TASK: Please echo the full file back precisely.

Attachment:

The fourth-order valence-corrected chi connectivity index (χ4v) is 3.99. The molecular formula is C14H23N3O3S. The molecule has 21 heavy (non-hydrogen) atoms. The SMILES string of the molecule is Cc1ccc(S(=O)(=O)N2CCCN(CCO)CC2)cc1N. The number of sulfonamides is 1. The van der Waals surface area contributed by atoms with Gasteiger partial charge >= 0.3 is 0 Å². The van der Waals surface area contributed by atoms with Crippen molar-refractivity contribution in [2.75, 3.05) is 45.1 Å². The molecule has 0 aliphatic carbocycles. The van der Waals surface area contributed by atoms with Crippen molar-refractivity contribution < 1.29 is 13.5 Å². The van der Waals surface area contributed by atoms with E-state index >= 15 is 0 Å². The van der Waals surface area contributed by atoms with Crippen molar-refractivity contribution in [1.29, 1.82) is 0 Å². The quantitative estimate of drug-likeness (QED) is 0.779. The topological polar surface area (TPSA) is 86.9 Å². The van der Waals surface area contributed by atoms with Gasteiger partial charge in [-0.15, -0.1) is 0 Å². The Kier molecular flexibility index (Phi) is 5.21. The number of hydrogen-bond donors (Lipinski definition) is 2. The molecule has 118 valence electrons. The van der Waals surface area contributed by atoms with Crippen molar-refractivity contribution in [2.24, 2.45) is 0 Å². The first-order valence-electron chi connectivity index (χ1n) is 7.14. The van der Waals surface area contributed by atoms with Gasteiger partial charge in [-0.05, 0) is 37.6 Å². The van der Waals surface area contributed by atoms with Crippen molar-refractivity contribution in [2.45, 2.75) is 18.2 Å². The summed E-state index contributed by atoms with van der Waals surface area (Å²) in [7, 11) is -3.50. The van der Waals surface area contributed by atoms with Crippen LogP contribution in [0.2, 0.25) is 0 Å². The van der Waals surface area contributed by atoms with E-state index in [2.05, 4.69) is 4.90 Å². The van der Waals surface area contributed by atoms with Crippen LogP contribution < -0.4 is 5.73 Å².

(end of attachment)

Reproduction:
The fourth-order valence-corrected chi connectivity index (χ4v) is 3.99. The molecular formula is C14H23N3O3S. The molecule has 21 heavy (non-hydrogen) atoms. The SMILES string of the molecule is Cc1ccc(S(=O)(=O)N2CCCN(CCO)CC2)cc1N. The number of sulfonamides is 1. The van der Waals surface area contributed by atoms with Gasteiger partial charge >= 0.3 is 0 Å². The van der Waals surface area contributed by atoms with Crippen molar-refractivity contribution in [2.75, 3.05) is 45.1 Å². The molecule has 0 aliphatic carbocycles. The van der Waals surface area contributed by atoms with Crippen molar-refractivity contribution < 1.29 is 13.5 Å². The van der Waals surface area contributed by atoms with E-state index >= 15 is 0 Å². The van der Waals surface area contributed by atoms with Crippen molar-refractivity contribution in [1.29, 1.82) is 0 Å². The quantitative estimate of drug-likeness (QED) is 0.779. The topological polar surface area (TPSA) is 86.9 Å². The van der Waals surface area contributed by atoms with Gasteiger partial charge in [-0.15, -0.1) is 0 Å². The Kier molecular flexibility index (Phi) is 5.21. The number of hydrogen-bond donors (Lipinski definition) is 2. The molecule has 118 valence electrons. The van der Waals surface area contributed by atoms with Crippen molar-refractivity contribution in [2.24, 2.45) is 0 Å². The first-order valence-electron chi connectivity index (χ1n) is 7.14. The van der Waals surface area contributed by atoms with Gasteiger partial charge in [-0.05, 0) is 37.6 Å². The van der Waals surface area contributed by atoms with Crippen molar-refractivity contribution in [2.45, 2.75) is 18.2 Å². The summed E-state index contributed by atoms with van der Waals surface area (Å²) in [7, 11) is -3.50. The van der Waals surface area contributed by atoms with Crippen LogP contribution in [0.2, 0.25) is 0 Å². The van der Waals surface area contributed by atoms with E-state index in [2.05, 4.69) is 4.90 Å². The van der Waals surface area contributed by atoms with Crippen LogP contribution < -0.4 is 5.73 Å².